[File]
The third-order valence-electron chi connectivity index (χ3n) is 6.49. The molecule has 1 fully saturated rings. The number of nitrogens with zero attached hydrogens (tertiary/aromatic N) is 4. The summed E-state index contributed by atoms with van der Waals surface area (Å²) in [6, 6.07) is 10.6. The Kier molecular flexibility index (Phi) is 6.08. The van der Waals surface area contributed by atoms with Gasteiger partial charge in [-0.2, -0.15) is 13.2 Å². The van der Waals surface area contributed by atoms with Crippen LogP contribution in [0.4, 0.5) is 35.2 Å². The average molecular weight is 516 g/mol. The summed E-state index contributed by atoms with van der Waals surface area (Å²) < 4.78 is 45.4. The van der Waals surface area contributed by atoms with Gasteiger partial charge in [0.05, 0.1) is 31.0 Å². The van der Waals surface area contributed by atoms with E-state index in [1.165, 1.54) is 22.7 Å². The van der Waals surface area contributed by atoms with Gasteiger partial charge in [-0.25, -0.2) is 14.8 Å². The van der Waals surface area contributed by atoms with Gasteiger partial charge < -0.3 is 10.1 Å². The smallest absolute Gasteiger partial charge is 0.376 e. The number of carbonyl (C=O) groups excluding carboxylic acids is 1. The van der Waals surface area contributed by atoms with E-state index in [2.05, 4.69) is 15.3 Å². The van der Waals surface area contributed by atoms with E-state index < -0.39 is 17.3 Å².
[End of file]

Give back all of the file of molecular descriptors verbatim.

The third-order valence-electron chi connectivity index (χ3n) is 6.49. The molecule has 1 fully saturated rings. The number of nitrogens with zero attached hydrogens (tertiary/aromatic N) is 4. The summed E-state index contributed by atoms with van der Waals surface area (Å²) in [6, 6.07) is 10.6. The Kier molecular flexibility index (Phi) is 6.08. The van der Waals surface area contributed by atoms with Gasteiger partial charge in [-0.2, -0.15) is 13.2 Å². The van der Waals surface area contributed by atoms with Crippen LogP contribution in [0.4, 0.5) is 35.2 Å². The average molecular weight is 516 g/mol. The summed E-state index contributed by atoms with van der Waals surface area (Å²) < 4.78 is 45.4. The van der Waals surface area contributed by atoms with Gasteiger partial charge in [0.05, 0.1) is 31.0 Å². The van der Waals surface area contributed by atoms with E-state index in [1.165, 1.54) is 22.7 Å². The van der Waals surface area contributed by atoms with Gasteiger partial charge in [-0.25, -0.2) is 14.8 Å². The van der Waals surface area contributed by atoms with Gasteiger partial charge < -0.3 is 10.1 Å². The smallest absolute Gasteiger partial charge is 0.376 e. The number of carbonyl (C=O) groups excluding carboxylic acids is 1. The van der Waals surface area contributed by atoms with E-state index in [2.05, 4.69) is 15.3 Å². The van der Waals surface area contributed by atoms with E-state index < -0.39 is 17.3 Å².